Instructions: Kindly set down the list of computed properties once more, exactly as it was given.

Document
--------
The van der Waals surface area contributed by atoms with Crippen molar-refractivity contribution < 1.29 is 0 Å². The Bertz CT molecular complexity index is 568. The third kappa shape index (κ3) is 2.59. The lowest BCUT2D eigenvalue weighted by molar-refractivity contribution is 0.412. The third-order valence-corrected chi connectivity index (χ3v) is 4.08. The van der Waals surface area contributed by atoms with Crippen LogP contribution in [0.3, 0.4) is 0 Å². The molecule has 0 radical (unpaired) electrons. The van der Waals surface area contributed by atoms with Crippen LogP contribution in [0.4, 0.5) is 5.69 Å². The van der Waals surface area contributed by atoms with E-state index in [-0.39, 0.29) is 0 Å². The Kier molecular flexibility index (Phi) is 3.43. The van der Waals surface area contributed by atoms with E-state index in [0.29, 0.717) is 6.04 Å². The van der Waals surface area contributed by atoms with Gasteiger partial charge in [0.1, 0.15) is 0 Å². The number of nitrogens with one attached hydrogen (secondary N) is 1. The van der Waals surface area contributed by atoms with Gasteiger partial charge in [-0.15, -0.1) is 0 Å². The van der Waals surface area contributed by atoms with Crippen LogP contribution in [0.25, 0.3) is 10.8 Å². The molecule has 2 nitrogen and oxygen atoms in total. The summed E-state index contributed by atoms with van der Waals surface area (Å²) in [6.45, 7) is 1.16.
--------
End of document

The van der Waals surface area contributed by atoms with Crippen molar-refractivity contribution < 1.29 is 0 Å². The Bertz CT molecular complexity index is 568. The third kappa shape index (κ3) is 2.59. The lowest BCUT2D eigenvalue weighted by molar-refractivity contribution is 0.412. The third-order valence-corrected chi connectivity index (χ3v) is 4.08. The van der Waals surface area contributed by atoms with Crippen LogP contribution in [0.3, 0.4) is 0 Å². The molecule has 0 radical (unpaired) electrons. The van der Waals surface area contributed by atoms with Crippen LogP contribution in [0.4, 0.5) is 5.69 Å². The van der Waals surface area contributed by atoms with E-state index in [-0.39, 0.29) is 0 Å². The Kier molecular flexibility index (Phi) is 3.43. The van der Waals surface area contributed by atoms with E-state index in [0.29, 0.717) is 6.04 Å². The van der Waals surface area contributed by atoms with Gasteiger partial charge in [0.1, 0.15) is 0 Å². The number of nitrogens with one attached hydrogen (secondary N) is 1. The van der Waals surface area contributed by atoms with Gasteiger partial charge in [-0.15, -0.1) is 0 Å². The van der Waals surface area contributed by atoms with Crippen LogP contribution in [0.25, 0.3) is 10.8 Å². The molecule has 2 nitrogen and oxygen atoms in total. The summed E-state index contributed by atoms with van der Waals surface area (Å²) in [6.45, 7) is 1.16.